According to the legends of the Maori, many other races equal to themselves lived in NZ: The People Of The Mist, humans with white skins and red hair (Celtics?), dwelled in the mountains whose tops were often overhung with fog. These people would enchant and enslave the unwary travelling at night and were likely to be found by hunting parties, whose sole food was the Morepork or native owl. Yet, the People Of The Mist when found, were often friendly or at least indifferent to human activity.

The Mareora, or Little People, could be described as leprechaun without such a mischievous attitude (Perhaps because they had no gold for humans to steal) and existed in parallel with the Mauri. Their green-skinned cousins, the Poekerekere, were not as friendly, taking humans as slaves to cook their meals and guard the Whares (Houses) where they slept at daylight, after hard nights doing Cthulu knows what evil in the Ocreans!

Other marine humans also appear, It was from them that certain Maori learned the art making and using fishing nets.

Animals in NZ were also believed to posses the ability to communicate with certain humans and each other, but the intelligence of the birds was considered limited and on a single track. Keas, for example, beacuse of their still present habits of stealing human possessions (and if not disturbed, going so far as to tear open boxes, enter tents and houses, and pulling the wipers and aerials off parked cars!!) and loud cries, were considered vain and crafty thieves, while the Tui, whose blank plumage, white tufts of feather beneath its throat and a declaiming and sharp way of singing gained it the name of Parson bird by colonials, was thought by the Maori to be the boss of the forest.

A practical application of all this

As a new culture, the Maori are an interesting people to consider for large scale fantasy campaigns. Recently discovered islands in your game world could have Maori inhabitants, including peaceful trading tribes and hostile raiders. Or, to enlarge the scope, suppose Alternative Armies Napoleonic elves got to this part of the world or it's equivalent first. The resulting interaction and historical parallels would generate dozens of new and exciting conflicts, and given the interesting terrain of the New Zealand environment, it should wake up a few commanders to new tactics and strategies.

(An aside: as I write this, I am sitting within 26 kilometres of the crater lake of an active volcano, while two dormant and one active volcano lie another 20km north of that. To my east a valley river that used to carry up to 2,000 tons of cargo a day over 200km of navigable waters winds through the bush and mountains to the ocean. About 40km east is a zone of rain shadowed desert and tussock savannah to rival anything in Argentina, and 80km north-east is the volcanic mud pools and lakes of the Taupo region. Through this terrain was fought the running battles that culminated in the Maori-English wars; variety enough for anyone!)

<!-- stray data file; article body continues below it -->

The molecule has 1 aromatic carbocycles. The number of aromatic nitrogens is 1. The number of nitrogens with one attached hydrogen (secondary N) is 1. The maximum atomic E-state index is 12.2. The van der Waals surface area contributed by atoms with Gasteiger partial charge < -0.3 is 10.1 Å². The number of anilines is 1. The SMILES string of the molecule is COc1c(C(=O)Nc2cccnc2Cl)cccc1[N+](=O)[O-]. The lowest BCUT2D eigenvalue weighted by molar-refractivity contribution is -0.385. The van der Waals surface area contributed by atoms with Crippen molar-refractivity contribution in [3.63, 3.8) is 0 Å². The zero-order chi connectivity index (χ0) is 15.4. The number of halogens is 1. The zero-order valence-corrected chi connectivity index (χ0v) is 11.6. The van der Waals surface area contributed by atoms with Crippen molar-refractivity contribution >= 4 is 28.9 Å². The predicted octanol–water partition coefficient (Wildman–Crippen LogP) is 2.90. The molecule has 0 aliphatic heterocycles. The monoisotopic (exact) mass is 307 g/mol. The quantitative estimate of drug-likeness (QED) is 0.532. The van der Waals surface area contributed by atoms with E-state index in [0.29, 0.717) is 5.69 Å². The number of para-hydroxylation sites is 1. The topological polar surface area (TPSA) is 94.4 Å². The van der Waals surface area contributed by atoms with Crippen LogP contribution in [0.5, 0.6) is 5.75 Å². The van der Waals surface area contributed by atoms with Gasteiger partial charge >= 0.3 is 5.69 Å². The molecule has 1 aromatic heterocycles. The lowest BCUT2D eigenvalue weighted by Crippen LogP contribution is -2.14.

For interest, imagine a campaign based on the Maori Wars with magic added, and suppose the English had the foresight to enlist Irish druids from the penal colony of Australia as Tohunga! Not only would it remove the advantage of English mortars, the tendency for the druids in "go native" would add even more uncertainty to the battle! As the colonial age was at its height in this area at the time, how about a hypothetical invasion of New Zealand by a (new) foreign power... Take your choice: Spanish, North American Traders, French, German, Dutch there is a good choice and if you fancy it, combine these forces with allies of the non-human kind - a German imperial army with Maori scouts versus an English colonial militia backed by a druid controlling several Taniwha, fighting a Mekorrg Delta style campaign?

A whaling and trading station being raided by Poekerekere (think of them as amphibious goblins) under the pay of the Dutch Australiasian! Company? Or, to get back to more real (?) possibilities suppose ex-Confederate and/or Texas Republicans decided that the gold fields of New Zealand could just supply them with the cash they need to secede from the Union again... after all, the Australians actually did have American ex-soldiers involved in an abortive revolt against the government (the Eureka stockade), why should New Zealand miss out? Anyway, it's a good excuse to pit American Civil War equipment and tactics against the Empire's best in a situation that disadvantages both aides equally.

This article is not designed to be air exhaustive examination of the possibilities, but I hope it will open a few minds to the idea of gaming in this part of the world. For further information on the New Zealand wars, the last few months issues of Wargames Illustrated have carried several interesting articles on the tactics of the Maori and English forces, and several nice 15mm ranges of Maori warriors are being produced.

It's only a matter of approaching a "straight" historical gamer and asking to find out more - who knows? You could tempt them to a game based upon the Maori legends of the wars with the People Of The Mist, using Wood or Dark Elves...

See also: